Luxembourg lax on legislation for water

Luxembourg has been hauled over the legal coals for failing to properly implement the EC's Water Framework Directive.

Commission v Luxembourg (Case C-32/05)

The Advocate General issued his Opinion on 18 May 2006, in the case of Commission v Luxembourg (Case C-32/05).

The Commission had sought a declaration of the Court to the effect that, by failing to adopt the measures necessary to comply with the Water Framework Directive (Directive 2000/60/EC) and, in any event, by failing to communicate them to the Commission, Luxembourg had failed to fulfil its obligations under that directive.

The Commission submitted that implementation of the Water Framework Directive required the adoption of a 'framework law' at national level, whereas Luxembourg considered that a framework directive does not necessarily require the adoption of specific formal legislative, regulatory or administrative measures for its correct implementation in the domestic legal order so long as the material objectives sought by the directive were complied with in practice by the various deadlines set out in the Directive.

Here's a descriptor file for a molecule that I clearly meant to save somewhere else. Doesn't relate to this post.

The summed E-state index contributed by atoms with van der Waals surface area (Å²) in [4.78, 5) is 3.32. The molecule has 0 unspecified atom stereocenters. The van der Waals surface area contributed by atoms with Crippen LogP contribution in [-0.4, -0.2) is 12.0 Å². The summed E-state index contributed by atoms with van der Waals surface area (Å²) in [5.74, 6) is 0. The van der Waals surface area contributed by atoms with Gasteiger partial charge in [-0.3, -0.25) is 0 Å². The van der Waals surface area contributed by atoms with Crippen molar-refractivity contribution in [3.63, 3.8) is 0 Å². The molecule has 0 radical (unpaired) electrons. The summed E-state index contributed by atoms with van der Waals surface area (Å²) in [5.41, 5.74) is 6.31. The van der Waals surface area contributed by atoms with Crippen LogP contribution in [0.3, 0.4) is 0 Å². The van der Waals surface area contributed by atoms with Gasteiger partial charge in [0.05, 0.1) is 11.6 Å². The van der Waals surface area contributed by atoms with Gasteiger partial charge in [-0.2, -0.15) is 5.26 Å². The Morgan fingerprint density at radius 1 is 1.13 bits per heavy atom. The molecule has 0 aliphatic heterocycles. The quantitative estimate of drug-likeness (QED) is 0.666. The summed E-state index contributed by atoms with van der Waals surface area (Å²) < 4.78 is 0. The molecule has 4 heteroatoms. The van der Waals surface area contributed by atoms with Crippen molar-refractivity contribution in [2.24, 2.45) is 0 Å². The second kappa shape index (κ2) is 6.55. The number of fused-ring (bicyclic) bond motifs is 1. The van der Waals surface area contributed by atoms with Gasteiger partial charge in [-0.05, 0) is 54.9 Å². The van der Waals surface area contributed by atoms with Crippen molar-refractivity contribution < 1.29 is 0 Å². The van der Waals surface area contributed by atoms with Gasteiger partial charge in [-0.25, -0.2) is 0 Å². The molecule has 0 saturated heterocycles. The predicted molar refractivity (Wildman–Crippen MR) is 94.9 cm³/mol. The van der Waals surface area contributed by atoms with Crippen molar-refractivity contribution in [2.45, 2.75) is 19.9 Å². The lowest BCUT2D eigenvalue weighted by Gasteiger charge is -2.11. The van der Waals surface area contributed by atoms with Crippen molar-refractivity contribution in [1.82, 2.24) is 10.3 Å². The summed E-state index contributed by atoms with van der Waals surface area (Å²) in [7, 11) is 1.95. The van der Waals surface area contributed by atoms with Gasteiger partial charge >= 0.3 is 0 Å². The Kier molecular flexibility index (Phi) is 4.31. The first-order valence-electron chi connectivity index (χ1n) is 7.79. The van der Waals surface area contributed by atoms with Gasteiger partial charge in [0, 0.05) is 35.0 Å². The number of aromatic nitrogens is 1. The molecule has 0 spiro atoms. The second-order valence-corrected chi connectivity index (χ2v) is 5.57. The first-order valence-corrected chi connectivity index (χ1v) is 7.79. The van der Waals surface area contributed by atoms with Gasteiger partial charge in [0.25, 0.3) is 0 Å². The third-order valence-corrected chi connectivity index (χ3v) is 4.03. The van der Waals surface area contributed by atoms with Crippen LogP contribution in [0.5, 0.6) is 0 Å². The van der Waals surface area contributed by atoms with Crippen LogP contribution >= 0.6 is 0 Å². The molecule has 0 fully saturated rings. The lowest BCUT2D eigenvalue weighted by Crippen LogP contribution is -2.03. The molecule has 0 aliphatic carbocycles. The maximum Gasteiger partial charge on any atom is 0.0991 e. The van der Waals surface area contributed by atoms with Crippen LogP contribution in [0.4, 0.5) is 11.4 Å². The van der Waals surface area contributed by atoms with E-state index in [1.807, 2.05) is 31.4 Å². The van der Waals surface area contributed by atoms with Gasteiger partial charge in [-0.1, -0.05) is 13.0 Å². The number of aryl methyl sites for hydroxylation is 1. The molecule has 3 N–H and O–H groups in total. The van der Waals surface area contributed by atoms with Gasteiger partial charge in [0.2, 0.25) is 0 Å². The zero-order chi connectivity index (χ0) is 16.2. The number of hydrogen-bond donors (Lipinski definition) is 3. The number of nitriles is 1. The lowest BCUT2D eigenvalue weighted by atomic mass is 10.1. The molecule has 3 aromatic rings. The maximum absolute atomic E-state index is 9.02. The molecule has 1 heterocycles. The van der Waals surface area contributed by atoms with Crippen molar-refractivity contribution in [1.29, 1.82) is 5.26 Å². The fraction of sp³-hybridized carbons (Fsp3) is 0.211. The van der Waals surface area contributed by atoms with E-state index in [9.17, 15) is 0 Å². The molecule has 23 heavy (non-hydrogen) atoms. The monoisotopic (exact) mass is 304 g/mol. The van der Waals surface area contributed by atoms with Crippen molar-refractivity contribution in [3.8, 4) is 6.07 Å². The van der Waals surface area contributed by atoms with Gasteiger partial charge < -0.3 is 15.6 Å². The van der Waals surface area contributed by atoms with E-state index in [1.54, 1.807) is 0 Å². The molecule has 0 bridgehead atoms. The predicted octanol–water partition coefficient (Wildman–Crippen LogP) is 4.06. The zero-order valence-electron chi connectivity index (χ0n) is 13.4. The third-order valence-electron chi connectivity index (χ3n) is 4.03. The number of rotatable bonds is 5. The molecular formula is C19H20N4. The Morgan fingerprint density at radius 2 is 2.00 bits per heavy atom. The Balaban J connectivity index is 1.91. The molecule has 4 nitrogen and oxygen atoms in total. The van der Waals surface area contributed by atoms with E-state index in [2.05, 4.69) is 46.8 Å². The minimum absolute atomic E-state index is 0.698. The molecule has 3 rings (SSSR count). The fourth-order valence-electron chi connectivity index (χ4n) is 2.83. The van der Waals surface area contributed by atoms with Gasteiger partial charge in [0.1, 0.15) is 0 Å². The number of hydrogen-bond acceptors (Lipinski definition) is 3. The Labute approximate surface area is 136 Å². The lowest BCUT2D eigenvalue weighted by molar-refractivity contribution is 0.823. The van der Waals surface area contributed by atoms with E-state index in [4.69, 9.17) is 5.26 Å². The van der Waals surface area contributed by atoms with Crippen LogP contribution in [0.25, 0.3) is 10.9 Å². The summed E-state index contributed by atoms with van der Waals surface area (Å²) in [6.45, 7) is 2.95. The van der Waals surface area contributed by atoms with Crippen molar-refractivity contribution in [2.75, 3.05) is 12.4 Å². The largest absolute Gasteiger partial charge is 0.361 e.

The Advocate General found that by failing to communicate to the Commission the national laws, regulations and administrative provisions implementing the Water Framework Directive, with the exception of Article 3 thereof, Luxembourg has failed to fulfil its obligations under Article 24 of that directive.

Luxembourg has also failed to fulfil its obligations under Article 24 of the Directive, by failing to adopt, within the prescribed time period, the national laws, regulations and administrative provisions in order to comply with Articles 2, 7(2) and 14 of the Water Framework Directive.

However, the Advocate General has recommended that the Court should dismiss the remainder of the action, in particular the arguments of the Commission in respect of transposition of the Directive through a single 'framework' piece of legislation.

The Advocate General was of the opinion that the Commission had failed to put forward any convincing argument that the Water Framework Directive requires the adoption of a framework law at national law in order to be fully effective, to the exclusion of any other means of implementation.

The full Opinion of the Advocate General can be found at the following link.

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